Public Health reported one new case of COVID-19 on Friday and announced more than a quarter of eligible New Brunswickers are now fully vaccinated.
A total of 13,208 second doses were administered Thursday, making it another record-breaking day.
The previous single-day record for second shots was 12,457 on Wednesday.
Thursday's numbers pushed the two-dose vaccination rate among New Brunswickers aged 12 and older to 25.2 per cent.
The goal is to have 75 per cent of the eligible population fully vaccinated by Aug. 2, New Brunswick Day, to reach the green phase of recovery and lift all Public Health restrictions.
Another 1,811 first doses were also administered. That's up from 1,535 on Wednesday, 391 on Tuesday and 361 on Monday.
A total of 77 per cent of eligible New Brunswickers have now received at least one dose.
Earlier this week, Dr. Jennifer Russell, the province's chief medical officer of health, said she was "very concerned" about first-dose uptake.
With the highly contagious Delta variant, the people who end up having severe symptoms and require hospitalization are mostly those who have not been vaccinated, she said.
"So whatever we can do to improve vaccination rates and uptake for first doses, we do want to focus on."
Delta variant could trigger national resurgence
The Public Health Agency of Canada warned Friday the Delta variant could make a possible fourth wave of the pandemic in Canada this fall worse than originally thought if it becomes the dominant strain.
The Delta variant has triggered a resurgence in other countries such as the U.K., where reopening plans were recently delayed by four weeks.
Between April 25 and May 23, Canada saw a fourfold increase in the proportion of Delta cases, with the majority of them being found in unvaccinated or partially-vaccinated people, a modelling presentation by Chief Public Health Officer Dr. Theresa Tam showed.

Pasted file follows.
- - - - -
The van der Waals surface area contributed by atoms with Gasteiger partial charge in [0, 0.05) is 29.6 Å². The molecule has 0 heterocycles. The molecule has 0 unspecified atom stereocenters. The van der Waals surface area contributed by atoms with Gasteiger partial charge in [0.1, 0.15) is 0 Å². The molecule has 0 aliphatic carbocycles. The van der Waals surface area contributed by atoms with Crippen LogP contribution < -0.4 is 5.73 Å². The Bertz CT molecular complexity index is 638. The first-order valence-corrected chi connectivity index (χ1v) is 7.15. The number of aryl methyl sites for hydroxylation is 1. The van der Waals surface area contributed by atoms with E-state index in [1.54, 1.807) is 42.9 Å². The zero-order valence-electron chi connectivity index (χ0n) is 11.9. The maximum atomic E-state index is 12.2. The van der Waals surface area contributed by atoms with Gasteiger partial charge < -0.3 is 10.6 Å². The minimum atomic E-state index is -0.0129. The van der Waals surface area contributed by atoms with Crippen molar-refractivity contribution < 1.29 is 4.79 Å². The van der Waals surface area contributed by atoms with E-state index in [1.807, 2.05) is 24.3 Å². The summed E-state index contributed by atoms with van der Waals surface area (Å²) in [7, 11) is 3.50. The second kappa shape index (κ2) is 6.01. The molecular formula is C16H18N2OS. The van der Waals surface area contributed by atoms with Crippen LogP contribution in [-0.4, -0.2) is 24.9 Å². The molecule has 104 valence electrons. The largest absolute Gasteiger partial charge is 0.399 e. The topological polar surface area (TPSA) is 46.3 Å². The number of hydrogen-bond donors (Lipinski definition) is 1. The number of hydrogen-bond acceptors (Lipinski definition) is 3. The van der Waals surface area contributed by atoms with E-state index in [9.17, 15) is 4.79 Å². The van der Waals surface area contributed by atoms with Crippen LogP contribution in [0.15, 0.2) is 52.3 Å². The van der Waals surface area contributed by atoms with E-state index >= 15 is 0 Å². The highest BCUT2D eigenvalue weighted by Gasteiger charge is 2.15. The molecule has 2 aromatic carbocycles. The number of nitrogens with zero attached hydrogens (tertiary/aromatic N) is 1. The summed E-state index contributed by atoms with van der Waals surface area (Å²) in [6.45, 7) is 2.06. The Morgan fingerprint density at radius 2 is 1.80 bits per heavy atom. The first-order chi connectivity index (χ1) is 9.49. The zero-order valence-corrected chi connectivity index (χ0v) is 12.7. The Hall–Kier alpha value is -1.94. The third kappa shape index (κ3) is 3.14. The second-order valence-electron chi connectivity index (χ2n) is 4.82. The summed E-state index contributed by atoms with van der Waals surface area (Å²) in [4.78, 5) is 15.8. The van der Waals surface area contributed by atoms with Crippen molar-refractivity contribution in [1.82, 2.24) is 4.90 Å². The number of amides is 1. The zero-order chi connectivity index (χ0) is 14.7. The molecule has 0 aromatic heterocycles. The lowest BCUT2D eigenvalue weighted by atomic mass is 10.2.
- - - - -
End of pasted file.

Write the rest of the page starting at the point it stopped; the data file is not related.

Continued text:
"With the Delta variant, I think our bottom line is to get [vaccination rates] as high as possible, as much as we can get past that 75 per cent goal post for both first and second doses," Tam said.
At least 80 per cent of the eligible population will have to be double-dosed before protective measures are fully lifted if it becomes the dominant strain, she said.
Reasons people aren't vaccinated
New Brunswick has held a focus group and conducted some surveys to better understand why people aren't getting vaccinated and determine what it can do to help change that, said Russell.
The information gathered points to some people feeling they're not at risk of contracting COVID-19, while others "aren't quite convinced" there was enough research done on vaccines, or they're afraid of the side-effects, she said.
Women of child-bearing age, in particular, have concerns about being pregnant or getting pregnant and "having the vaccination interfere with any component of that or putting their unborn child at risk," Russell said.
"So we have to be cognizant of why people are not getting vaccinated and be able to target our messaging around that and helping people get the information that they need to be more comfortable coming forward to get a vaccine."
Public Health is working with government communications staff on that, Russell said.
"There's more work to be done there. So it is on our radar and we are working on it collectively right now."
She encourages people who won't get vaccinated for themselves to do it for their friends and colleagues and community members.
"Vaccination is the straight path to a more normal summer. It is the straight path to removing remaining restrictions that have been placed on our lives. It is the path to green."
People are eligible for a second dose once at least 28 days have passed since their first dose.
They are asked to bring a copy of the record of immunization they received after getting their first dose, a signed consent form and their medicare card.
Hugs OK for double-dosers
The Public Health Agency of Canada released guidelines Friday outlining what people can safely do, based on their COVID-19 vaccination status.
For example, it says those who are fully vaccinated, having received their second dose more than 14 days ago, can hug each other.
They can also have dinner indoors or watch TV with a small group of friends who are also fully vaccinated, without worrying about a mask or getting too close.
People without both doses "can consider removing [their] mask and being physically close to the fully vaccinated individuals if everyone is comfortable with that, AND nobody is at risk of more severe disease or outcomes," PHAC said.
If fully vaccinated people who are at risk of more severe disease or outcomes go places, such as a church or gym, where they're unsure if other people have been vaccinated, they can consider wearing a mask and maintain physical distancing.
They should also keep the windows and doors open, if possible, and follow the measures put in place by the owner or organizer to reduce the risk of COVID-19, the agency said.